Materials for energy

Perovskite semiconductor is among the most exciting photovoltaic materials, thank for its combine low recombination losses, ease of fabrication, and high spectral tunability, however solar cells made by this material are low stability due to the ionic nature of the perovskite crystal, rendering it highly hygroscopic, and the extensive diffusion of ions especially at increased temperatures. In combination between experiments and first-principle calculations, we show that application of a simple solution-processed perfluorinated self-assembled monolayer (p-SAM) not only enhances the solar cell efficiency, but also improves the stability of the perovskite absorber and, in turn, the solar cell under increased temperature or humid conditions.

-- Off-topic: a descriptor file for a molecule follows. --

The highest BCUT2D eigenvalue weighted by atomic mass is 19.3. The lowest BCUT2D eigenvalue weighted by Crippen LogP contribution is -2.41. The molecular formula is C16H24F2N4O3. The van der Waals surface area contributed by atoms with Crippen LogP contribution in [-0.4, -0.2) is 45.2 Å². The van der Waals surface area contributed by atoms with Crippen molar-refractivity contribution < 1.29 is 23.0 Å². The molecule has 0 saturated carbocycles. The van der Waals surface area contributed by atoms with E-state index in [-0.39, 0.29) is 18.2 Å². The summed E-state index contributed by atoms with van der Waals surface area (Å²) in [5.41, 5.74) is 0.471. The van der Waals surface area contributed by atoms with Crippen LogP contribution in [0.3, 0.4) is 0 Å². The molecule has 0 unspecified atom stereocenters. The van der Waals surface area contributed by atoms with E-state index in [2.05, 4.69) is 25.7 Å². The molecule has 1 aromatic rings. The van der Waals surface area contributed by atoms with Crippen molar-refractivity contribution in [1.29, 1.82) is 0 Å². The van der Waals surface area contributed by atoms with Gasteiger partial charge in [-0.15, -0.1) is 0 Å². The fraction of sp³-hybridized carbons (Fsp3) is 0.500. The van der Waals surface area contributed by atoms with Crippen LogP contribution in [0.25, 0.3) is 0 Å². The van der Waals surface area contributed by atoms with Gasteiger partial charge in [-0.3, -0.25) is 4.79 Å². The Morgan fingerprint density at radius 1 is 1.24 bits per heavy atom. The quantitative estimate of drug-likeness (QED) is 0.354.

The figure shows transition state geometries of the ethylene epoxidation reaction forming of acetaldehyde (top panels) and ethylene oxide (central panels) and top view of the Ag(111), Cu/Ag(111) Cu/Ag(110), and Cu/Ag(100) catalysts.

Chemical reactions, and physical processes at surfaces, interfaces, clusters in gaseous and liquid environments Depending on the operational environment and physical phase, catalysts may act by diverse atomistic mechanisms, which typically include bringing reactants to specific sites, providing them the excitation energy (or transferring the charge) that triggers the formation/breaking of chemical bonds, This project uses the density functional theory (DFT), molecular dynamic, advanced sampling, and kinetic Monte-Carlo methods to investigate the fundamental electronic and structural phenomena, as well as the intermediate stages, of chemical reactions taking place at the heterogenous catalysts. We have applied for two chemical reactions: ethylene epoxidation and carbon monoxide oxidation on different transition metal catalysts and their alloys.

S Piccinin, NL Nguyen, C Stampfl, M Scheffler Journal of Materials Chemistry 20 (46), 10521-10527; NL Nguyen, S de Gironcoli, S Piccinin, The Journal of Chemical Physics 138 (18), 184707